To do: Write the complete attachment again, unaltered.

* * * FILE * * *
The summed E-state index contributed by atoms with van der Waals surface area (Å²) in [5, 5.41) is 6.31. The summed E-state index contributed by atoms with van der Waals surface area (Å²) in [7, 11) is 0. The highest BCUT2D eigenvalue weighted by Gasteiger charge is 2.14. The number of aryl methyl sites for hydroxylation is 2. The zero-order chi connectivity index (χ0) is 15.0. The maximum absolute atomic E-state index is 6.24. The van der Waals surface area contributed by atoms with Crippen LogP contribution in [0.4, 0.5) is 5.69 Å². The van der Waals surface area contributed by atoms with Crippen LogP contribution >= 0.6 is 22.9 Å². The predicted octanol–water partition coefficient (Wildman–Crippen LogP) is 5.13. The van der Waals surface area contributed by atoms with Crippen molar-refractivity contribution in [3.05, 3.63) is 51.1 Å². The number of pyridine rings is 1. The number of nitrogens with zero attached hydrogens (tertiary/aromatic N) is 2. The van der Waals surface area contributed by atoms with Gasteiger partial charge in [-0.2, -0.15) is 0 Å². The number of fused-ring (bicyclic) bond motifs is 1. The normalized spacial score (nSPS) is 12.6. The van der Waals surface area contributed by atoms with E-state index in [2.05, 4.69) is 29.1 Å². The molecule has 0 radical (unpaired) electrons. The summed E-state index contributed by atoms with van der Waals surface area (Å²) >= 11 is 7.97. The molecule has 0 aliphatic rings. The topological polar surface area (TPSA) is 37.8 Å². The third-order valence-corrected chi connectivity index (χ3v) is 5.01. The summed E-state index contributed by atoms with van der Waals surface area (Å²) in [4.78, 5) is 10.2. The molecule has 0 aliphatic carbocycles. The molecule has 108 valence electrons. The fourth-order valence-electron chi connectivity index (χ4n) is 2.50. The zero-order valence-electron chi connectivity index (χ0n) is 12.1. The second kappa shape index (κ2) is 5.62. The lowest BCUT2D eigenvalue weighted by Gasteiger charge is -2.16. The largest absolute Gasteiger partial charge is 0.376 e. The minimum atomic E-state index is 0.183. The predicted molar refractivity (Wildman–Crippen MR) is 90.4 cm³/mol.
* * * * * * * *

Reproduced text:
The summed E-state index contributed by atoms with van der Waals surface area (Å²) in [5, 5.41) is 6.31. The summed E-state index contributed by atoms with van der Waals surface area (Å²) in [7, 11) is 0. The highest BCUT2D eigenvalue weighted by Gasteiger charge is 2.14. The number of aryl methyl sites for hydroxylation is 2. The zero-order chi connectivity index (χ0) is 15.0. The maximum absolute atomic E-state index is 6.24. The van der Waals surface area contributed by atoms with Crippen LogP contribution in [0.4, 0.5) is 5.69 Å². The van der Waals surface area contributed by atoms with Crippen LogP contribution >= 0.6 is 22.9 Å². The predicted octanol–water partition coefficient (Wildman–Crippen LogP) is 5.13. The van der Waals surface area contributed by atoms with Crippen molar-refractivity contribution in [3.05, 3.63) is 51.1 Å². The number of pyridine rings is 1. The number of nitrogens with zero attached hydrogens (tertiary/aromatic N) is 2. The van der Waals surface area contributed by atoms with Gasteiger partial charge in [-0.2, -0.15) is 0 Å². The number of fused-ring (bicyclic) bond motifs is 1. The normalized spacial score (nSPS) is 12.6. The van der Waals surface area contributed by atoms with E-state index in [2.05, 4.69) is 29.1 Å². The molecule has 0 radical (unpaired) electrons. The summed E-state index contributed by atoms with van der Waals surface area (Å²) >= 11 is 7.97. The molecule has 0 aliphatic rings. The topological polar surface area (TPSA) is 37.8 Å². The third-order valence-corrected chi connectivity index (χ3v) is 5.01. The summed E-state index contributed by atoms with van der Waals surface area (Å²) in [4.78, 5) is 10.2. The molecule has 0 aliphatic carbocycles. The molecule has 108 valence electrons. The fourth-order valence-electron chi connectivity index (χ4n) is 2.50. The zero-order valence-electron chi connectivity index (χ0n) is 12.1. The second kappa shape index (κ2) is 5.62. The lowest BCUT2D eigenvalue weighted by Gasteiger charge is -2.16. The largest absolute Gasteiger partial charge is 0.376 e. The minimum atomic E-state index is 0.183. The predicted molar refractivity (Wildman–Crippen MR) is 90.4 cm³/mol.